The Borough Council passed a resolution this week voicing its opposition to proposed legislation that would exempt private universities and colleges from following local zoning rules.
Council members voted unanimously to oppose two bills moving through the state Senate and Assembly. Councilwoman Heather Howard abstained because she works for Princeton University, which would be affected by the legislation. If the legislation passes, the school would no longer need approvals from the town for projects like its $300 million arts neighborhood.
“The legislation would exempt the university from following municipal land use laws,” Borough Councilman Roger Martindell said. “Given the size of developments, to exempt the University would really put neighborhoods at risk, and the entire community at risk. It would cut out the community’s input .”
“Princeton University owns somewhere in the range of 40 percent of the land in the Borough,” Martindell said. “Add the three institutions of higher education in Princeton together, and this would be a total company town.”
Martindell said the passage of the legislation would be a disaster for Princeton.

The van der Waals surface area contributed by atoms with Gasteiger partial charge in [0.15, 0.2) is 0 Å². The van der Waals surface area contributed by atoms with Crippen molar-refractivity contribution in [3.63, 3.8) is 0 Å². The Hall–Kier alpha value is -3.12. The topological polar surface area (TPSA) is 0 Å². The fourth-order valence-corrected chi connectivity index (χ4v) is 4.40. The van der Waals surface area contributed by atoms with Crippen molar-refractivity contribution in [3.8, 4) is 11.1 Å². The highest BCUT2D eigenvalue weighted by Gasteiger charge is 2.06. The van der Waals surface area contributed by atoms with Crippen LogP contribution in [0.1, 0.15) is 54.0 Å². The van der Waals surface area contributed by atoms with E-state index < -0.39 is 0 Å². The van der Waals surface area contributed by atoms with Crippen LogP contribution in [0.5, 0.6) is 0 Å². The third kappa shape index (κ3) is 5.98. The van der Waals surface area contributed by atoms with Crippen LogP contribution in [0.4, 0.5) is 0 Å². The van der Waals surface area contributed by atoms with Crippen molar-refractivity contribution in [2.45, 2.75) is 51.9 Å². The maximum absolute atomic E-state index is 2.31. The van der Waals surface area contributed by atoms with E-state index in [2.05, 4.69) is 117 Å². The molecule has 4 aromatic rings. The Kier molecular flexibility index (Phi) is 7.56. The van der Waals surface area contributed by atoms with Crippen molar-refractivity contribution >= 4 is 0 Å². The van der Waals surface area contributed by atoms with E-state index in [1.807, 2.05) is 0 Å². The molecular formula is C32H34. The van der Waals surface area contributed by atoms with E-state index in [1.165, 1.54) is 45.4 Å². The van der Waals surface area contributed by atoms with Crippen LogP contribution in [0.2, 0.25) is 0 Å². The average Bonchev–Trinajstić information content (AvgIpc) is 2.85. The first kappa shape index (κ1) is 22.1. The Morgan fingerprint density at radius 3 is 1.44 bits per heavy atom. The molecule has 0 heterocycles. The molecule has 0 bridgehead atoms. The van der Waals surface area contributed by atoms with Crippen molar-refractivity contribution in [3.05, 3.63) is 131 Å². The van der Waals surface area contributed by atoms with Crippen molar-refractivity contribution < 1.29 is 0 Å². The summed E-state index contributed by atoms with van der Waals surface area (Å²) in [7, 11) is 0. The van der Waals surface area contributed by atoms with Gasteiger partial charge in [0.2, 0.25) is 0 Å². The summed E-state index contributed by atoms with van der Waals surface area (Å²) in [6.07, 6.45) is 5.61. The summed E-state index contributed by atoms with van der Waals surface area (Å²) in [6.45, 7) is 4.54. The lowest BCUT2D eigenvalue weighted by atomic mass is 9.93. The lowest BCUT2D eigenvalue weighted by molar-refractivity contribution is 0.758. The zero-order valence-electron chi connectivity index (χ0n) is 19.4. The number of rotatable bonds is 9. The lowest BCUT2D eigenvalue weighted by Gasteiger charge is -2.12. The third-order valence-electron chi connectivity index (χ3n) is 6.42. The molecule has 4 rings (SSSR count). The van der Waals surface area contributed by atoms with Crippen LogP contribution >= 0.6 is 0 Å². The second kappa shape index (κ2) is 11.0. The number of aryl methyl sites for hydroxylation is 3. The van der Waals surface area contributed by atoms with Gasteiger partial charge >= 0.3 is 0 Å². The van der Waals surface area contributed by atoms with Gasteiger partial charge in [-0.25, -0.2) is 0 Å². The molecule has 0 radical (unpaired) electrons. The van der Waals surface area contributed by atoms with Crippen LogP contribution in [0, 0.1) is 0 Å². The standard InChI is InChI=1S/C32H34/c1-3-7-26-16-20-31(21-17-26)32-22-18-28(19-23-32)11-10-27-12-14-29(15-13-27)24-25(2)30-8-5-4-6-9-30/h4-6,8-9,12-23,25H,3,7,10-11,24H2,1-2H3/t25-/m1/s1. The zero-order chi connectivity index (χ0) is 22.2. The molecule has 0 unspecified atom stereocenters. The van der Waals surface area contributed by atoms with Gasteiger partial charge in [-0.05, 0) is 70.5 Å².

“The schools could basically ignore us,” he said. “Would they do so? I don’t know. but could they do so? Yes.”
The state League of Municipalities also opposes the legislation and has argued that local input results in better planning. Leaders from the League also say the legislation would set a bad precedent, leading other nonprofits that serve some public purpose to seek the same waivers.
The Senate bill is sponsored by Senators Paul Sarlo (D-Passaic) and Robert Singer (R-Monmouth). The companion bill in the Assembly is sponsored by Assemblywoman Celeste Riley (D-Salem) and Assemblyman Thomas Giblin (D-Passaic). The Assembly’s higher education committee is slated to review the bill next week. The bills could be voted on as early as the end of the month.